SMIL Europe 2003, the first European conference dedicated to SMIL, is being held in Paris on February 12-14. SMIL experts from all over the world will be there, and sessions will include demonstrations of the wonderful tools now available for creating SMIL, a session on using SMIL in XHTML with XHTML+SMIL, advanced tutorials on SMIL 2.0 and SVG, examples of real-world SMIL, and more. Besides, do you really need an excuse to go to Paris? | SMIL Europe 2003

Clumsy copy protection puts TurboTax franchise at risk

This year, Intuit decided that its entire customer base needed to suffer in order to shakedown a small percentage of low-lifes (a.k.a “potential customers”) who were using TurboTax without paying for it. Intuit’s customers are questioning their loyalty to the company, and I don’t believe it’s an exaggeration to say that the once-unshakable TurboTax franchise is now vulnerable. From an email to ExtremeTech:

I’m one of the long time TurboTax users who will use it no more. I shouldn’t have to wait for what Intuit laughingly refers to as “Customer Support” to get help when the program will not activate. I shouldn’t have software installed on my machine without my knowledge. I shouldn’t have to worry about a hard drive failure forcing a re-purchase of a license.

It turns out that when you install this year’s TurboTax, you’re also unknowingly installing Macrovision’s SafeCast, a.k.a. C-Dilla, on your computer. SafeCast is an invasive monitoring service that’s always running in the background, even when TurboTax isn’t. When you enter your TurboTax serial number, SafeCast registers your computer on a server. The upshot is that you’ll be unable to use TurboTax on a different machine or make significant changes to your own machine without having to prove to Intuit that you’re legit. As a customer on FatWallet.com puts it:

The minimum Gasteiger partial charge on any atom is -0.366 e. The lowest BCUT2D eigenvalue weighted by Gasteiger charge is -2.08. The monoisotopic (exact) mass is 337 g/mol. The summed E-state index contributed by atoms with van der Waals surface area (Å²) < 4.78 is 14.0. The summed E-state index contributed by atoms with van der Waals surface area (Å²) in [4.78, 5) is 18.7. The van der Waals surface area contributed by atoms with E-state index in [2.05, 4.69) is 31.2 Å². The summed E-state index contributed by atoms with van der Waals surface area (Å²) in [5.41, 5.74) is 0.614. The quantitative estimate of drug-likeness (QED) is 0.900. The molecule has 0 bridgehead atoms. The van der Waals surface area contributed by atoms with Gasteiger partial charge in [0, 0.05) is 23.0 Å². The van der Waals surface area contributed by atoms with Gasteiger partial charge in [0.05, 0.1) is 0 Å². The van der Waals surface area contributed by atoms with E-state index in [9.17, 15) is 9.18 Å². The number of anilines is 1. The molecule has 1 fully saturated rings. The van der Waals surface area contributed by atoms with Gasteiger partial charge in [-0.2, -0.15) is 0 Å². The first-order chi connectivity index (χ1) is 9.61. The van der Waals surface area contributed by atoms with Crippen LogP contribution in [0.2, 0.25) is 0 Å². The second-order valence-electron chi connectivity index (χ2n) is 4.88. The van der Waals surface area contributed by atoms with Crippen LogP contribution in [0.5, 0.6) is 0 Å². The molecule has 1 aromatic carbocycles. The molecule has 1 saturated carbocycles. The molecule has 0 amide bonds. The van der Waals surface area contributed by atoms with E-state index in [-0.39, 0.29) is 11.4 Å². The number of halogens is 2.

If I need to amend a return 12 months from now, I am screwed unless I jump through hoops with Intuit.

Although most TurboTax don’t realize that SafeCast is now watching what they do, Intuit is currently being hit with complaints from a small but significant portion of their customer base. So far, Intuit has responded by including software that uninstalls the SafeCast monitoring services from Windows. Meanwhile, many customers are responding by moving to H&R Block’s well-reviewed alternative to TurboTax. | News.com: Intuit pours oil on TurboTax woes | News.com: Complaints mount from TurboTax customers | PC Magazine: Intuit’s TurboTax activation scheme irks users

Sony speaks softly, carries bigger Memory Stick

This week Sony announced three variants of their Memory Stick solid-state memory format. Memory Stick Pro is a higher-capacity, faster (160 Mbps read, 15 Mbps write), high-priced and incompatible update to Memory Stick. Memory Stick Select is a backwards-compatible, bank-switched (!) enhancement to Memory Stick for old (i.e. current) devices — and yes, you actually slide a teensy switch on the back of the Memory Stick Select to choose the active bank. Memory Stick Duo is a tiny(er) format for portable devices.